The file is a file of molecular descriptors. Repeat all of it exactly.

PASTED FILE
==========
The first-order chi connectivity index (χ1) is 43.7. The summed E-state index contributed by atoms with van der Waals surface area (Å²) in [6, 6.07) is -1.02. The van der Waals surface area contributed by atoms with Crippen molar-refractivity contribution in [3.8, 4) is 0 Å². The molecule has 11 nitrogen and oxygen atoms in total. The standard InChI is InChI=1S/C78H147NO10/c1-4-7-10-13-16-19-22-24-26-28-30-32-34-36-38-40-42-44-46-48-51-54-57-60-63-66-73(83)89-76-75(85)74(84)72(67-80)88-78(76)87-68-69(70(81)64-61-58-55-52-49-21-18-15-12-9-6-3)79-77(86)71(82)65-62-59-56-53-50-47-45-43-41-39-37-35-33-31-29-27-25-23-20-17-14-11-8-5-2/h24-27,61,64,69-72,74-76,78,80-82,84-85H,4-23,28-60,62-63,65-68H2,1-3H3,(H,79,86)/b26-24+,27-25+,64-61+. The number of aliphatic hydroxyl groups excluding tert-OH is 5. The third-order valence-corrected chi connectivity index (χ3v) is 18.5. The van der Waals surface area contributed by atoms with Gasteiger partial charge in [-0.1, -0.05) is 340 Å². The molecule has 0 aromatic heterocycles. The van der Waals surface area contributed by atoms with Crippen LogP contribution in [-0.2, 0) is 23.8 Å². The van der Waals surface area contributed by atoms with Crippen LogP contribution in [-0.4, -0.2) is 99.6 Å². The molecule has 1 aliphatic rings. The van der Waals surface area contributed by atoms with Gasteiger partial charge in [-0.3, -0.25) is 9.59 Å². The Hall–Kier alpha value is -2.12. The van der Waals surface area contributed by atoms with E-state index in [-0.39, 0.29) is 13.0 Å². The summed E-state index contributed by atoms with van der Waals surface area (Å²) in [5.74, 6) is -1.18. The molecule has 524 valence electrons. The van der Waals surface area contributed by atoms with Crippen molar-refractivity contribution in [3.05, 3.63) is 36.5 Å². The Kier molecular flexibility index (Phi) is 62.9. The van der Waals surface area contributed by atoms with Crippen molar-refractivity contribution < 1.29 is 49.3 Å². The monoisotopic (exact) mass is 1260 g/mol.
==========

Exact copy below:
The first-order chi connectivity index (χ1) is 43.7. The summed E-state index contributed by atoms with van der Waals surface area (Å²) in [6, 6.07) is -1.02. The van der Waals surface area contributed by atoms with Crippen molar-refractivity contribution in [3.8, 4) is 0 Å². The molecule has 11 nitrogen and oxygen atoms in total. The standard InChI is InChI=1S/C78H147NO10/c1-4-7-10-13-16-19-22-24-26-28-30-32-34-36-38-40-42-44-46-48-51-54-57-60-63-66-73(83)89-76-75(85)74(84)72(67-80)88-78(76)87-68-69(70(81)64-61-58-55-52-49-21-18-15-12-9-6-3)79-77(86)71(82)65-62-59-56-53-50-47-45-43-41-39-37-35-33-31-29-27-25-23-20-17-14-11-8-5-2/h24-27,61,64,69-72,74-76,78,80-82,84-85H,4-23,28-60,62-63,65-68H2,1-3H3,(H,79,86)/b26-24+,27-25+,64-61+. The number of aliphatic hydroxyl groups excluding tert-OH is 5. The third-order valence-corrected chi connectivity index (χ3v) is 18.5. The van der Waals surface area contributed by atoms with Gasteiger partial charge in [-0.1, -0.05) is 340 Å². The molecule has 0 aromatic heterocycles. The van der Waals surface area contributed by atoms with Crippen LogP contribution in [-0.2, 0) is 23.8 Å². The van der Waals surface area contributed by atoms with Crippen LogP contribution in [-0.4, -0.2) is 99.6 Å². The molecule has 1 aliphatic rings. The van der Waals surface area contributed by atoms with Gasteiger partial charge in [-0.3, -0.25) is 9.59 Å². The Hall–Kier alpha value is -2.12. The van der Waals surface area contributed by atoms with E-state index in [-0.39, 0.29) is 13.0 Å². The summed E-state index contributed by atoms with van der Waals surface area (Å²) in [5.74, 6) is -1.18. The molecule has 524 valence electrons. The van der Waals surface area contributed by atoms with Crippen molar-refractivity contribution in [3.05, 3.63) is 36.5 Å². The Kier molecular flexibility index (Phi) is 62.9. The van der Waals surface area contributed by atoms with Crippen molar-refractivity contribution < 1.29 is 49.3 Å². The monoisotopic (exact) mass is 1260 g/mol.